Restore and repair second hand bargains

I love browsing through second hand shops. It's a fun way to find furniture and decor accessories that you wouldn't find in your local shopping mall. Buying second hand furniture is also the perfect way to find affordable bargains for decorating a home, whether indoors or outdoors.


When you shopping for second hand bargains, research items thoroughly before you buy. Look for pieces that are sturdy and will only require TLC and a little bit of wood glue here and there.

Some furniture will need chemical strippers to remove layer upon layer of paint or varnish, whereas others will thrive with a little antique wax. Simply by repairing, refinishing, and reupholstering pieces you can transform overlooked treasures into elegant pieces for a home.

It may seem impossible to find potential in a shop full of old furniture, many of them on their last legs - literally. But with a little imagination and some elbow grease - anything is possible. A little cosmetic work is an easy fix, but some bargains cost more to fix than you may realize. Learn what can be easily repaired, and when you should just walk away.





When to buy:

  • Be on the lookout for sturdy pieces with solid joints and dovetailed drawers. The less damage - the better.
  • If it wobbles only because it needs to be re-glued and not because it is missing a leg.
  • Don't worry about missing or mismatched hardware - this is easily replaced.
  • Broken or chipped glass door panels or glass tabletops.
  • Water rings, discoloration in wood, and minor dings are all fixable and contribute to character. 
  • Cosmetic problems like scratches, dings, gouges, peeling paint or varnish, or finishes you just don't like.

Don't buy:

  • Pieces that are falling apart at the seam and joins, or stapled pieces with cardboard back panels.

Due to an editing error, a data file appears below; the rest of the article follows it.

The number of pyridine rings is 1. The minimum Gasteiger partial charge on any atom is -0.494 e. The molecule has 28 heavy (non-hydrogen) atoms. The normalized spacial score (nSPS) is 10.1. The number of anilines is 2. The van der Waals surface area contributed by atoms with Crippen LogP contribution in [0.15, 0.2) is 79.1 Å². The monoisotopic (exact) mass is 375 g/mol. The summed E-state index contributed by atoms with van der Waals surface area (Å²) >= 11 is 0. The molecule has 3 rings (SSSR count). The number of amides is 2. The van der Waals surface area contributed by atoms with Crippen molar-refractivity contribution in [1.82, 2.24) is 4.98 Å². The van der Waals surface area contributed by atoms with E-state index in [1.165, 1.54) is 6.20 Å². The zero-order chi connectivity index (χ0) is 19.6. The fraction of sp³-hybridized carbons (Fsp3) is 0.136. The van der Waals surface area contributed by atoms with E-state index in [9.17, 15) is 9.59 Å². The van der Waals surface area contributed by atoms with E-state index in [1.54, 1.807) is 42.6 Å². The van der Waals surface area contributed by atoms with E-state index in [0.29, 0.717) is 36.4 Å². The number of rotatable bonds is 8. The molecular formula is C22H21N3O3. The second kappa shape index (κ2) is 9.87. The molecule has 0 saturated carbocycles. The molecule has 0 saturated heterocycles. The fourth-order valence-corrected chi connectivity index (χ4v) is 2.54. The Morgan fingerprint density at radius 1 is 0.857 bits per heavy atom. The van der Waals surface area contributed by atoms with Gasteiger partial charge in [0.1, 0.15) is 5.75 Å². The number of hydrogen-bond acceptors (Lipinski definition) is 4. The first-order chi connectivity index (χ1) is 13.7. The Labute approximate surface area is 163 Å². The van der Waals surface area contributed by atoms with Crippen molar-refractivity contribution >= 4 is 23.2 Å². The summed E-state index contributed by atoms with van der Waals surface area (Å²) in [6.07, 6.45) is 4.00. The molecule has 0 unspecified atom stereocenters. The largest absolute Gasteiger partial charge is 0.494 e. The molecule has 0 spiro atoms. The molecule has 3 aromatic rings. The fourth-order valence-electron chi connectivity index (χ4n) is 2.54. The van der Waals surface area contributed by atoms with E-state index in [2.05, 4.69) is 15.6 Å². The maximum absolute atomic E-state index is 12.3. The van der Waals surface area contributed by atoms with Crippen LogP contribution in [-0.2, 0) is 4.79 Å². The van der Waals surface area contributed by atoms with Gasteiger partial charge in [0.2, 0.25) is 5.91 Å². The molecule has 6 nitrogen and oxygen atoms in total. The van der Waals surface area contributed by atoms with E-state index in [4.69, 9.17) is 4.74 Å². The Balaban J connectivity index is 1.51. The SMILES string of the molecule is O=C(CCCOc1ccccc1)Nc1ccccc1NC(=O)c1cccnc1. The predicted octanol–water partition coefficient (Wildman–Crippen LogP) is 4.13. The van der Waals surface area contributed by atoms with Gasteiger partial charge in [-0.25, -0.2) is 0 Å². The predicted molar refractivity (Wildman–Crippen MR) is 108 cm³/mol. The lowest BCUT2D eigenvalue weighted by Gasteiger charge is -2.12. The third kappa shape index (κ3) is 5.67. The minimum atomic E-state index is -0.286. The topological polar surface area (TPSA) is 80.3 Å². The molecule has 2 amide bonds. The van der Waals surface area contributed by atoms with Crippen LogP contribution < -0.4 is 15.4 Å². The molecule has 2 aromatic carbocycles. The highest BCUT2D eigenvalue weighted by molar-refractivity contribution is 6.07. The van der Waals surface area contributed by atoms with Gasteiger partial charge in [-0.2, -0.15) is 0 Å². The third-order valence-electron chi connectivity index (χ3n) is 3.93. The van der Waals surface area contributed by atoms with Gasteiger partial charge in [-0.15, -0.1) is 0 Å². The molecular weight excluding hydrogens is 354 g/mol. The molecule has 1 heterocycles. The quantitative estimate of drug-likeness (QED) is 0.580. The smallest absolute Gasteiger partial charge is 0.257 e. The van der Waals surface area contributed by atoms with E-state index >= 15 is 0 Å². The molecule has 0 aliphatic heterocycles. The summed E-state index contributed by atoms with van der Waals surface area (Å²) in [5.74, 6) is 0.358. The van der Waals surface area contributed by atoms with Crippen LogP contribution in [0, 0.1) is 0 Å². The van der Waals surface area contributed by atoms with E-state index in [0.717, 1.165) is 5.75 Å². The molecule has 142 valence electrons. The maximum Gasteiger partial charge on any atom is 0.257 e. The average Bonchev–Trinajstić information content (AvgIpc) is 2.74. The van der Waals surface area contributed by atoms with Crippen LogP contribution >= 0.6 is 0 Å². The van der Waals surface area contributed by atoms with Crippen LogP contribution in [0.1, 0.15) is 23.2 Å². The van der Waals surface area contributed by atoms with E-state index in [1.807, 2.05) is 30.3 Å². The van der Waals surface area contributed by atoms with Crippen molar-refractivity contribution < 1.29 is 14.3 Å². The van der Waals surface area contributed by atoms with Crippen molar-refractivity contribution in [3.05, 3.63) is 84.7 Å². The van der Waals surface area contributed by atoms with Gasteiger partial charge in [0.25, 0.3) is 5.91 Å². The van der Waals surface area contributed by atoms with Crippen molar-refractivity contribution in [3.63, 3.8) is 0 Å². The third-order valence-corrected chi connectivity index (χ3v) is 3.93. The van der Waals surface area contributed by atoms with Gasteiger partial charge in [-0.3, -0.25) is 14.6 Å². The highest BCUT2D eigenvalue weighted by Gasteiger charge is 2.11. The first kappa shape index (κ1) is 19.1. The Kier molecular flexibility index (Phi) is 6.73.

• Items that are missing pieces: doors, drawers or legs, as these are difficult to source and expensive to have custom made.
  • Broken or missing hardware when it's the hardware that makes the piece special, like carved wood, Bakelite, Lucite, or detailed metal work.
  • Veneered furniture that is badly damaged. It's very difficult to work with and almost impossible to restore unless you are a craftsman.
  • Upholstered pieces that smell funny unless you plan to rip off all the old materials and replace with new. Mattresses are a definite no-no!

While many prefer to toss out the old and buy new, newer isn't always better. Older pieces are manufactured to last a lifetime (if not more) and it's pieces like these that add personality and warmth to a home.

When restoring or giving second hand furniture a makeover there are a few basic tools that you will need.

Power tools you will need:

  • Drill/Driver and assorted drill and screw bits for removing and replacing individual pieces or sections.
  • Orbital and Random Orbit Sander plus sanding pads in grits from 60- to 220-grit, plus sandpaper in 400- and 1000-grits.
  • Dremel MultiTool and sanding accessories for finely detailed pieces.
  • Heat Gun for removing layers of old wax.
  • Jigsaw or circular saw to cut new pieces, if required.

Buying and restoring second hand furniture gives you a sense of satisfaction for having taken something that was ugly and useless and making it a part of a room in your home. For me, there is nothing that rivals the joy of stripping off layered wax, paint or varnish and revealing the original beauty of a piece of furniture.

Be realistic when buying second hand furniture. Keep in mind the tools, equipment and materials needed for the repair and be honest about your abilities.

Where to shop:

  • Pawn shops and second hand furniture dealers.
  • Online at Gumtree or Bid or Buy, also your local classifieds.
  • Auctions and liquidations of furniture and estate sales.